LPJ Middle School gets 21st Century grant
Published 5:33 pm Tuesday, January 12, 2021
Luther Porter Jackson Middle School in Surry County was one of 51 schools to recently receive a 21st Century Community Learning Center grant from the state.
The grants range from $50,000 to $200,000. Luther Porter Jackson Middle School was on the higher end of that range, receiving $184,500.
The money will go toward an after-school program, which offers middle school students two hours of tutoring in math and English four days a week, and additional instruction in science and history. The program also includes a partnership with the Virginia Cooperative Extension called Teen Cuisine to provide nutrition and fitness activities.
There is also a mentoring component — called Boys To Men for males and Precious Jewels/Gems for females. Sixth-graders are Jewels and seventh- and eighth-graders are Gems, program director Brittney Johnson explained. The school has also partnered with SONA Bank to offer financial literacy nights.
The program has been run virtually this year due to the COVID-19 pandemic.
This isn’t the first time Surry County Public Schools has received a 21st Century grant. In fact, the division has received one almost every year Johnson has been teaching there. This is her second year running the grant program.
While the program does help compensate for the lack of after-school activities available to middle-school-age children in Surry County, its primary goal is to help students who are struggling academically. This means in the event there are more sign-ups than available slots, enrollment will be need-based.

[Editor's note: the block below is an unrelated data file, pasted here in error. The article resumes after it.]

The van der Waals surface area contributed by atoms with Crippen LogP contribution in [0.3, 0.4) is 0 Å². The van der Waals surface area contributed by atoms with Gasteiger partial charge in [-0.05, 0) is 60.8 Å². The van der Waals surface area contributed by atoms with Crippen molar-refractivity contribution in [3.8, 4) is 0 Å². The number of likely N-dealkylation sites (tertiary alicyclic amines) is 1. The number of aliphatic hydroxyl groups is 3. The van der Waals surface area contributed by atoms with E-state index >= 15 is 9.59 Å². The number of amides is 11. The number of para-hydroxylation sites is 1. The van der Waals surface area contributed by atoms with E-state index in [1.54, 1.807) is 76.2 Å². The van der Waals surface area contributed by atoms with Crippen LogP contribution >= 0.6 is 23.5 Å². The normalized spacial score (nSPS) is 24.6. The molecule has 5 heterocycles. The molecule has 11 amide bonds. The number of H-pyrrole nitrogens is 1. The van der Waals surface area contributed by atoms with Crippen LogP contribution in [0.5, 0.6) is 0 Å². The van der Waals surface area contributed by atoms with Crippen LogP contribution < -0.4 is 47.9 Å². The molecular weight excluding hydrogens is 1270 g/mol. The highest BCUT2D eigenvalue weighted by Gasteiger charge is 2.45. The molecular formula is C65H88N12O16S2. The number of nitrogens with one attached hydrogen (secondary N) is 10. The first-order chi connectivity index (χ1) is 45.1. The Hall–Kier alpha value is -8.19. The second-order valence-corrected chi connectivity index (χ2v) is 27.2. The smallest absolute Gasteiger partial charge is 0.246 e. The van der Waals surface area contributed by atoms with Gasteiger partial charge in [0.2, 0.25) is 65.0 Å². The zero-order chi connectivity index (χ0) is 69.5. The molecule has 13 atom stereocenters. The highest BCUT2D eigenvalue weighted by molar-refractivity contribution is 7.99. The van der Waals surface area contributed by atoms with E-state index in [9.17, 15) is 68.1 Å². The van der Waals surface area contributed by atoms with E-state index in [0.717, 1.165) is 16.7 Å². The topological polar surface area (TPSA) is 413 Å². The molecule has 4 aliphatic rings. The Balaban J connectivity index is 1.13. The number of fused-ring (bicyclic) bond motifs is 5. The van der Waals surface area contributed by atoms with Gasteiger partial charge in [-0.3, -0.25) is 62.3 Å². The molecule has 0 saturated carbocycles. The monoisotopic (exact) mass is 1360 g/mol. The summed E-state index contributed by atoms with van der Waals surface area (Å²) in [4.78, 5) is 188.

“We usually have enough space for anyone who enrolls,” Johnson said. “We look at data to drive those decisions, data and teacher recommendations.”
These come from students’ scores on Virginia’s Standards of Learning tests and their classroom performance.
“The support 21st Century Community Learning Centers provide to students and families is more important than ever given the disruptions to learning that have occurred due to the coronavirus pandemic,” said State Superintendent of Public Instruction James Lane in a press release announcing each of this year’s grant recipients. “I congratulate and thank all school divisions and partnering organizations receiving these grants for stepping up and providing these opportunities.”
The grant also funds a science, technology, engineering and math (STEM) camp, which will run for two six-week sessions, as well as a summer school for students in need of remediation.